Paper Formatting Tip: All parts of your paper should: have 1 inch margins be double-spaced use only normal double spacing after paragraphs (no extra spaces) use 12 point Times New Roman font Header Tip: The first page’s header section is different than the headers on the rest of the paper. This header should include: a page number (right justified) the words Running head: title in ALL CAPS (abbreviate if over 50 characters) Be sure to left-justify the text in the header. Double check to make sure you use Times New Roman 12 point font in your header!
Citing Sources in APA Style Your Full Name Rasmussen College Title Tip: Position your title in the upper half of the paper. Start approximately 8 lines down from the top of the paper (hit “enter” 4 times when double spacing). The title of your paper should concisely summarize the topic of your paper. The title should be in upper and lower case and be centered. It should be followed by your name and your institutional affiliation (Rasmussen College).
This research is being submitted on February 22, 2011, for John Smith's G124 English Composition course. Author Note Tip: APA does not require an Author Note, but Rasmussen does. Your author note should be below your title information. Start approximately 8 lines down (hit “enter” 4 times when double spacing) from your title/author/institutional affiliation section. The words Author Note are centered, but the actual note is left justified and indented like a normal paragraph. For Rasmussen student papers, it is required that your author note include: the type of project you are submitting (e.g. research, essay, or poem) the date your instructor’s name the course number (and section number, if appropriate) the name of the course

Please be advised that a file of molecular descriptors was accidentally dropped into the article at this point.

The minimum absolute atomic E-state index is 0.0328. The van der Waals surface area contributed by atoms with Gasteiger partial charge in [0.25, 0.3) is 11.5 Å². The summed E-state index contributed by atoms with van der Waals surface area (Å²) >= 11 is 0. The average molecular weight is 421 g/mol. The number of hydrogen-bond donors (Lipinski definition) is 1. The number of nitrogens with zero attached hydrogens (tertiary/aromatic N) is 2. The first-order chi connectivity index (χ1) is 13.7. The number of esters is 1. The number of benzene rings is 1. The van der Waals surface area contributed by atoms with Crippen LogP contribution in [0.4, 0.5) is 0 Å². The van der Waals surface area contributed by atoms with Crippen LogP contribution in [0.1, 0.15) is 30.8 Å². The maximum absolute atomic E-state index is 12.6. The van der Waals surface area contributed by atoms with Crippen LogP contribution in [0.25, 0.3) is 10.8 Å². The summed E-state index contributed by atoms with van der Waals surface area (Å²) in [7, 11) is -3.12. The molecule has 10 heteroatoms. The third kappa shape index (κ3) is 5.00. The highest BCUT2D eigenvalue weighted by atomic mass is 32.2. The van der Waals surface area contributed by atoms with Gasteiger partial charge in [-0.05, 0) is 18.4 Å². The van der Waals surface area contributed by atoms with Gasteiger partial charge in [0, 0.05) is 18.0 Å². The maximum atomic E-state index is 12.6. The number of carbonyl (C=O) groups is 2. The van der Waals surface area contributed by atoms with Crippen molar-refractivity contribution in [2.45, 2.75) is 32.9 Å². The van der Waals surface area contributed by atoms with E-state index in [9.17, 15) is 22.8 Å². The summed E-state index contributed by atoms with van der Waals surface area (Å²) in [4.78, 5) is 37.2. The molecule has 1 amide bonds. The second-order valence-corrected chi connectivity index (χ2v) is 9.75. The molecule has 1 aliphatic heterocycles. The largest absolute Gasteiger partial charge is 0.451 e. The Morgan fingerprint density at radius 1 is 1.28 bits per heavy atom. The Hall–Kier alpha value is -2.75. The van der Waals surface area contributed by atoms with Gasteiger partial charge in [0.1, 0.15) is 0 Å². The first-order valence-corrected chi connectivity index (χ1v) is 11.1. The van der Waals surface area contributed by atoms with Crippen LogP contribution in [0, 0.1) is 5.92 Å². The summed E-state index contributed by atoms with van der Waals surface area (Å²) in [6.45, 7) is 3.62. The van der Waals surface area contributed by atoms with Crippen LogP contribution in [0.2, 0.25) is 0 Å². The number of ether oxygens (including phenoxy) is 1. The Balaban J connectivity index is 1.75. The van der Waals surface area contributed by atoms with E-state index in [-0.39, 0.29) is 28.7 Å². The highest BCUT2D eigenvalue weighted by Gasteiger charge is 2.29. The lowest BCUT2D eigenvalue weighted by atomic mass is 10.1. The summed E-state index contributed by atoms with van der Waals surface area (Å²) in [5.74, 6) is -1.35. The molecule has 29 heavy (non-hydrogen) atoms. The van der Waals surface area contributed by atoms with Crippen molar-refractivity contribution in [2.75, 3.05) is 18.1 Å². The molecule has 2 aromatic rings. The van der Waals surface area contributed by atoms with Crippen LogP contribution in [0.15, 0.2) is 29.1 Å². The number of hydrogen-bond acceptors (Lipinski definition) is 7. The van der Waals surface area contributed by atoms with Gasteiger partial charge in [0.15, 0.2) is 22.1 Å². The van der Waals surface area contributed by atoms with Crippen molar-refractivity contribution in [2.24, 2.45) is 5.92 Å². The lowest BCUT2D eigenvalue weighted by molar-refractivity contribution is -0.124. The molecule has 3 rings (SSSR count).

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CITING SOURCES IN APA STYLE
Title Tip: The title should be in upper and lower case and centered at the beginning of your paper.
Header Tip: The header section is different than the header on the title page. While it does include title and page number, it does NOT include the words Running head:
Citing Sources in APA Style A basic paper consists of an introduction, body, and conclusion. The introduction introduces your topic and typically summarizes your main points and ends with a thesis statement. The body of your paper should address each of your main points and include your own insights or conclusions. Each point should be supported by facts, statistics, or examples found during your research. When you are sharing information in your paper that is not your own original insight, you need to include both an in-text citation and a matching entry in your references page to give credit to the original author of the idea. Your paper should include verbatim quotes and paraphrases or summaries of information from your sources. This paper explains in detail the many types of in-text citations and the importance of creating them using correct APA formatting.
Example of a level one heading. Notice that it is both centered and bold.
Types of In-Text Citations for Paraphrases and Summaries In-text citations are shortened versions of the information in your reference list and are designed to be minimally disruptive to the flow of your writing. That is why the in-text citation typically includes only the author‟s last name and the date. In-text citations are used when you paraphrase, summarize, or otherwise put information you have learned during your research into your own words. The first two in-text citations in this paper are examples of how to utilize intext citations when you are paraphrasing or summarizing. The first citation appears at the end of the sentence in parentheses. To create a citation of this type, place the author‟s last name, a comma,...